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i know when my dad was dealing with this for my grandmother then smartest thing he did was to hire a medicare lawyer to help deal with all of it. the lawyers retainer was based on an estimated life and seemed very resonable.

I am sure you could find someone like that in NC that would be able to help you out and figure it all out so that you would no longer have to pay so much out of pocket
 

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CG

I've been working for Eckerd Drugs/ now Rite Aid Pharmacy for over 20 years. I deal with Medicare/Medicaid patients every day in my new job. Try this link.......I think it may be helpful for you and your Mom. There is a icon for choosing a state.

Steve

http://www.riteaid.com/pharmacy/medicare/
 

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CG,

My wife is the executive director (boss) at an assisted living in roswell. email me your contact info and I will ask her to call you so you can ask her questions. Her mother and my aunt both live where she works. She might be able to give you some insight.

email me at kawcubed @ yahoo.com
 

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Typically, Medicare Part D will "reset" at the beginning of the new year, so the good news is that this should be the only month in the doughnut hole. You might have to deal with a deductible come January 1, but this should be considerably smaller than the doughnut hole.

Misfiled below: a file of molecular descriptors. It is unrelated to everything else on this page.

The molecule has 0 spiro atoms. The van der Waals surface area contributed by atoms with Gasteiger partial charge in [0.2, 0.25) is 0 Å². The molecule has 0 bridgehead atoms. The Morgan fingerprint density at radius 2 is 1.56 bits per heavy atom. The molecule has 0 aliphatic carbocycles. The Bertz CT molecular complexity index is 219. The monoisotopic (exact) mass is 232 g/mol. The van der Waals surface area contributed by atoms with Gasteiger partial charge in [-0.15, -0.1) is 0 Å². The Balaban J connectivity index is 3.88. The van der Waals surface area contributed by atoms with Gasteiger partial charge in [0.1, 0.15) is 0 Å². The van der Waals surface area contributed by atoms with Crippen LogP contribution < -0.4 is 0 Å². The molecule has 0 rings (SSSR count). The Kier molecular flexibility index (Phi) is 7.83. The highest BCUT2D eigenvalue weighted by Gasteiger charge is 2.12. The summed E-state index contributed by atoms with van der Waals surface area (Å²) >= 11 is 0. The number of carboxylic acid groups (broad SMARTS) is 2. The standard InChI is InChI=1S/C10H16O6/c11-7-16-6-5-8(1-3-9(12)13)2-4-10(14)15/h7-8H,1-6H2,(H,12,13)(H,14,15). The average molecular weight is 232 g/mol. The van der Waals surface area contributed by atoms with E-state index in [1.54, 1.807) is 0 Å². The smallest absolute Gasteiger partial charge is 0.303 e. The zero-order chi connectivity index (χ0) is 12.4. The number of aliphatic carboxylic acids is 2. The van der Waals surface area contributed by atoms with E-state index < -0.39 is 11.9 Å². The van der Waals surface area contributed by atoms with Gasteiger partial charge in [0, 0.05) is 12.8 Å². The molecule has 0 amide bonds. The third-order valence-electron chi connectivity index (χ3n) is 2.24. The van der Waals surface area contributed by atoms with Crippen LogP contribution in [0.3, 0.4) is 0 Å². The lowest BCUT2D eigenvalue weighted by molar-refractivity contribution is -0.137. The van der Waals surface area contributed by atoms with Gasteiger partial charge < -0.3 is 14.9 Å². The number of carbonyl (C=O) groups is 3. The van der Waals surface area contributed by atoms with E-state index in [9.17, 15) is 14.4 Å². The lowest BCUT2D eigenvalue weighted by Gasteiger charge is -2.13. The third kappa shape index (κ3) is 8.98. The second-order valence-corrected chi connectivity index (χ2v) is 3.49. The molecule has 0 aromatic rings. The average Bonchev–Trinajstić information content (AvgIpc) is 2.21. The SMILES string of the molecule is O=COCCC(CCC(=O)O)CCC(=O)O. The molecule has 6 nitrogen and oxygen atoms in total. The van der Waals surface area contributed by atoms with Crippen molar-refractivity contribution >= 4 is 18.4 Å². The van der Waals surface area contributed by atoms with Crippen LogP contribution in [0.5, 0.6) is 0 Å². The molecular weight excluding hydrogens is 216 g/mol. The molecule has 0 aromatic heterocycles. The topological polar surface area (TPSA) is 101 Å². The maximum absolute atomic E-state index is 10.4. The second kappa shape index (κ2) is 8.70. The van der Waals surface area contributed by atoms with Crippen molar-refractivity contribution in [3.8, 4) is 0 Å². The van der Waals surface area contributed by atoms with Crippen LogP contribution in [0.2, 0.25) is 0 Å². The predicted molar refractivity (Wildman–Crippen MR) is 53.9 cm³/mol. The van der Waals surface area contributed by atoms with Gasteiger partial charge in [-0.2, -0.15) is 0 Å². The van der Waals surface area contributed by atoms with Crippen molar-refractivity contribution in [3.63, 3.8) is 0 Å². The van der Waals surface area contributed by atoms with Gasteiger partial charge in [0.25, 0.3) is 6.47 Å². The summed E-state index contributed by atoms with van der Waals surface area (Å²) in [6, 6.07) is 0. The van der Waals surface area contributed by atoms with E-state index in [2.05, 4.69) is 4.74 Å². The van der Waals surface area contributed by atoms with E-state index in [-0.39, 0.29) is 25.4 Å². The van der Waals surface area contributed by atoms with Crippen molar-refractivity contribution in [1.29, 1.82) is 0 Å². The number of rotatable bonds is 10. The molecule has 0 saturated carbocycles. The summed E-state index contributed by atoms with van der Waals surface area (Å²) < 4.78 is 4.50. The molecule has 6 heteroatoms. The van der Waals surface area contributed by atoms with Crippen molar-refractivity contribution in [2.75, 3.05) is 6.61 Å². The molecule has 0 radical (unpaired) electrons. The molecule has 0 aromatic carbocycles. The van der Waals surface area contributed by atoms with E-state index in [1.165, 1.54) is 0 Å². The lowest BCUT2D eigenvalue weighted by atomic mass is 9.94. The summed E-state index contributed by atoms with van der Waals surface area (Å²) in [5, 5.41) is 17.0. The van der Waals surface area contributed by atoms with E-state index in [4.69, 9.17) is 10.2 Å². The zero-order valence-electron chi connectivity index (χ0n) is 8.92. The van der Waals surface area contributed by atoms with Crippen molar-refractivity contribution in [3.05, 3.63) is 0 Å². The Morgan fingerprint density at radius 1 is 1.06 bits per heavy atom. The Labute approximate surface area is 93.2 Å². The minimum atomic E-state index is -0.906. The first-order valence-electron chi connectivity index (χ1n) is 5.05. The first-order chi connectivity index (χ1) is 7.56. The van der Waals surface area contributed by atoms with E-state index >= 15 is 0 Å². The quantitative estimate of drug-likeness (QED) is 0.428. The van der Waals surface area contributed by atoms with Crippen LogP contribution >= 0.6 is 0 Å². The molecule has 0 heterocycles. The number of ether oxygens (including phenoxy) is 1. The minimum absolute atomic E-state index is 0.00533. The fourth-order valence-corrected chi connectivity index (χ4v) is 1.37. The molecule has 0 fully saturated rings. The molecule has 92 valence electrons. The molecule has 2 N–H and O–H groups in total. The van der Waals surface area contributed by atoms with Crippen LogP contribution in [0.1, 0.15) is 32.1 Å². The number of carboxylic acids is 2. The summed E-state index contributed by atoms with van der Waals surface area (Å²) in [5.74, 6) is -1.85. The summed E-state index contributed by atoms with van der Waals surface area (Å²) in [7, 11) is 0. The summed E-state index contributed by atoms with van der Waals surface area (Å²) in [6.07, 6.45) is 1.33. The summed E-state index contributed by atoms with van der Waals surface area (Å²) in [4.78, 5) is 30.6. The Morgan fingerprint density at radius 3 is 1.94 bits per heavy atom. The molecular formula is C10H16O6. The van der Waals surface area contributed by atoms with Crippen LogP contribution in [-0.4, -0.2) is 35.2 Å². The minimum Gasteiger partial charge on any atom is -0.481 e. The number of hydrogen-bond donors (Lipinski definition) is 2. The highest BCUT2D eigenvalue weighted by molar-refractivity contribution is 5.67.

In the meantime, certainly check the Wal-Mart $4 list. Also Kroger, Kmart, and Rite Aid all have lists with a lot of generics for under 10 dollars that Wal-mart might not have on their list. Some of these guys do deliver, so that might satisfy her home's direct from the pharmacy requirement.

Also look at possibly changing some of her more expensive name brand drugs. Many newer, more expensive drugs available only have negligible increases in effectiveness or decreases in side effects. These big pharmaceutical companies will reinvent the wheel a hundred times to keep a patent on a drug. Have your mother talk to her doctor about changing these expensive drugs to cheaper generics, if the doctor deems this possible.

In the future: You will probably run into the doughnut hole every year from now on, plan ahead. Every month your mother's Medicare Part D provider should mail her EOB's (explanation of benefits). These will tell how much money she has until she hits the doughnut hole (or how much money she must pay out of pocket if she is already inside the doughnut hole). Also consider not running some of her cheaper medications on her medicare. For example, at my pharmacy some drugs are as little as $8.99 on our free discount card. If we run the same prescription on Medicare part D we may charge Medicare our usual and customary price of around $30 (for example). You will pay a lower copay (probably around $1) but we charge the $30 towards her Medicare and she is $30 dollars closer to the doughnut hole. Doing little things like this can really add up over a year!

Drop me a PM if you need more specific help, I love trying to help people get more out of their money when it comes to prescriptions. (That goes for everyone here too!)